St. Patrick Was an Engineer Clarification

Happy St. Patrick’s Day everyone – hope you are enjoying the day.  In response to our post last week, KHT received the following clarification from our friend Todd Courtney, President of Crown Composites Tooling LLC in Twinsburg Ohio.
– Steve

While I generally enjoy your emails, I have a couple of things on which to comment.

First of all, if 1 in 161 Americans is named Patrick, that would be about 2 million Patricks (approximately 320 million people in U.S.). You’ve got the number right, but the relationship between that and Ireland’s population is wrong.

Second, many people don’t know that St. Patrick is the patron saint of engineers like me.

It seems that this fact was discovered in 1903 by a group of spring-fever infected University of Missouri engineering students. Their chain of logic is thus:
1. St. Patrick is the patron saint of Ireland.
2. Legend states that St. Patrick drove all the snakes out of Ireland.
3. A snake is nothing but a big worm.
4. Therefore, St. Patrick invented the worm drive.
5. Nobody knows more about worm drives than engineers.
6. Therefore, St. Patrick was an engineer.

Interestingly, this fact is still recognized and celebrated by engineering schools across the United States. At Mizzou, it takes the form of roughly a week of activities, parties, ceremonies and outreach programs involving the university community, local community and high school students around the state. Check it out sometime.

(For an “official” version of the origins, minus the worm drive story, visit http://engineers.missouri.edu/eweek/history/)

Green hats off to all our engineering pals out there – “Top of the mornin’ to ya – and the rest of the day to yourselves”

 

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clover art 768 blog

Happy St. Patty’s Day (a Bit Early) from O’Kowalski

Next week we’ll all be wearing green, eating corned beef and cabbage and celebrating with green beer, parades and fun. In KHT fashion, here’s some trivia to get you ready for the day – be safe and enjoy!

Erin go Bragh – translates to “Ireland forever.”

The very first St. Patrick’s Day parade was not in Ireland – It was in Boston in 1737. And the largest parade in the United States, held since 1762, is in New York City, and draws more than one million spectators each year, joining over 100 cities who hold parades.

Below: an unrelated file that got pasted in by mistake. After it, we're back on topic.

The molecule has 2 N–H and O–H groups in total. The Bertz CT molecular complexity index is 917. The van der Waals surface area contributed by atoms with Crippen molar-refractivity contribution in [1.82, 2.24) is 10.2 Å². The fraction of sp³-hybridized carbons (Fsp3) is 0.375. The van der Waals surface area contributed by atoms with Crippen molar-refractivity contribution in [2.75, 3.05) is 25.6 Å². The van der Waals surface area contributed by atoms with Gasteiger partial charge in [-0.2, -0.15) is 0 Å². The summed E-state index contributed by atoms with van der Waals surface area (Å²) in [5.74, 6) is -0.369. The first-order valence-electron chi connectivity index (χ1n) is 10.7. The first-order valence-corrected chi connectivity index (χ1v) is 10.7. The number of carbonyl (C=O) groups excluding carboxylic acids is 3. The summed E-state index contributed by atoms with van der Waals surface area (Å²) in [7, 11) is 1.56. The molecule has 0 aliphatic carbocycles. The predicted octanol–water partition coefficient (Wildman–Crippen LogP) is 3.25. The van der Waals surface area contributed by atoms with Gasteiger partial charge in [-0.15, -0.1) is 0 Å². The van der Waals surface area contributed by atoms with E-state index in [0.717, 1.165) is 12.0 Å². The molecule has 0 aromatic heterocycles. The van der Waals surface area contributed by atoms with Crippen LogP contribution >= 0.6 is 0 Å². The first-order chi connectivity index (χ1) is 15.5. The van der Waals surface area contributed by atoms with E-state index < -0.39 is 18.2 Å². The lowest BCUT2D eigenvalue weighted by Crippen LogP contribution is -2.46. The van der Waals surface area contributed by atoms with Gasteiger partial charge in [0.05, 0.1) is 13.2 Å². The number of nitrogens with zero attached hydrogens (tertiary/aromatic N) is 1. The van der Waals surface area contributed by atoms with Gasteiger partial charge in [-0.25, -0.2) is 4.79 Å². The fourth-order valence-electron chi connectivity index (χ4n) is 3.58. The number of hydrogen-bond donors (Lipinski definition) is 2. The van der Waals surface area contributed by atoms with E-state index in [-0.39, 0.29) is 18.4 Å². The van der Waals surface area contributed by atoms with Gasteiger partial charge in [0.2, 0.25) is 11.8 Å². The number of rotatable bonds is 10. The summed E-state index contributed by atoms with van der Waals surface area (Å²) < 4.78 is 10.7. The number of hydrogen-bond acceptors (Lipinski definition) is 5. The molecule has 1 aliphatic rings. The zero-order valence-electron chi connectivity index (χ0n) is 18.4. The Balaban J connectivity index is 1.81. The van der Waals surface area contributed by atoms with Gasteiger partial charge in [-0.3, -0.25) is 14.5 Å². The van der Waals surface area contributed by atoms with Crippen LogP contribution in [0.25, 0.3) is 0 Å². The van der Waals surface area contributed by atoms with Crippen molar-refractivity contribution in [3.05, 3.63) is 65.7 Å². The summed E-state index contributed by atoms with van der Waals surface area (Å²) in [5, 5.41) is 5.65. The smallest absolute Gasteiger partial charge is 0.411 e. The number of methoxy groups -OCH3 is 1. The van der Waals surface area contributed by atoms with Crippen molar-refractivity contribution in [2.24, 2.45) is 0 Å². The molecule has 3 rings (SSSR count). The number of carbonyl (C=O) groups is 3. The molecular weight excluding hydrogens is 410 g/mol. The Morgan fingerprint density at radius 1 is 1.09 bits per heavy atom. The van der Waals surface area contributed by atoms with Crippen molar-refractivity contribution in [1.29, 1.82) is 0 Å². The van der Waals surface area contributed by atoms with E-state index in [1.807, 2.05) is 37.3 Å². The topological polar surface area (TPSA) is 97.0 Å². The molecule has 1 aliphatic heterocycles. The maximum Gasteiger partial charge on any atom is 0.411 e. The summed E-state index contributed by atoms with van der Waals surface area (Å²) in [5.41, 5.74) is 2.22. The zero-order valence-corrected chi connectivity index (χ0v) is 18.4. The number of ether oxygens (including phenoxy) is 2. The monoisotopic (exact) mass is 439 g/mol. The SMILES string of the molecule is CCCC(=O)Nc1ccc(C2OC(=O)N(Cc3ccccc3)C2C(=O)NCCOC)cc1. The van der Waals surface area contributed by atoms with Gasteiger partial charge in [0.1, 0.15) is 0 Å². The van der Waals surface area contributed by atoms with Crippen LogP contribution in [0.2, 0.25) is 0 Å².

Chicago celebrates the day by dying their river green – Green is associated with Saint Patrick’s Day because it is the color of spring, of Ireland, and of the shamrock – even thought St Patrick is associated with blue. In several artworks depicting the saint, he is shown wearing blue vestments. Green was associated with Ireland, presumably because of the greenness of the countryside.

There are about 34 million U.S. residents who are of Irish ancestry – that number is almost nine times the population of Ireland itself.

1 in 161 Americans is named Patrick – two million more people than the population of Ireland. And 19 Presidents of the US proudly claim Irish heritage — including our first President, George Washington.

St. Patrick is a hero in Ireland – there are about 60 churches and cathedrals named for him in Ireland alone. One of the most famous cathedrals is St. Patrick’s Cathedral in Dublin. These grounds bear the mark of the place where St. Patrick baptized his converts.

St. Patrick is actually not Irish – He wasn’t born in Ireland. Patrick’s parents were Roman citizens living in modern-day England, or more precisely in Scotland or Wales (scholars cannot agree on which). He was born in 385 AD. By that time, most Romans were Christians and the Christian religion was spreading rapidly across Europe.

The Guinness Book of World Records – was created by Hugh Beaver, a managing director of the Guinness Brewery to help settle arguments and bets made inside bars over random trivia.

St. Patrick was a slave – At the age of 16, Patrick had the misfortune of being kidnapped by Irish raiders who took him away and sold him as a slave. He spent several years in Ireland herding sheep and learning about the people there. At the age of 22, he managed to escape and made his way to a monastery in England.

St. Patrick used the shamrock to preach about the trinity – Many claim the shamrock represents faith, hope, and love, or any number of other things but it was actually used by Patrick to teach the mystery of the Holy Trinity, and how the Father, The Son, and the Holy Spirit could be separate entities, yet one in the same.

Legend says St. Patrick drove all the snakes from Ireland – According to legend, St. Patrick drove all the snakes, or in some translations, “toads,” out of Ireland. In reality, this probably did not occur, as there is no evidence that snakes have ever existed in Ireland, the climate being too cool for them to thrive. Despite that, scholars suggest that the term “snakes” may be figurative and refer to pagan religious beliefs and practices rather than reptiles or amphibians.

The Shamrock (or Leprechaun) is not the symbol of Ireland – These are popular Irish symbols, but not the symbol of Ireland. As early as the medieval period, the harp appeared on Irish gravestones and manuscripts.

St. Patrick’s was a dry holiday in Ireland until 1970 – Aside from the color green, the activity most associated with St. Patrick’s Day is drinking. Irish law had declared St. Patrick’s Day a religious observance for the entire country meaning that all pubs were shut down for the day. Overturned in 1970, St. Patrick’s Day was reclassified as a national holiday – allowing the taps to flow freely once again.

Bonus Fact: Your odds of finding a four-leaf clover are about 1 in 10,000.


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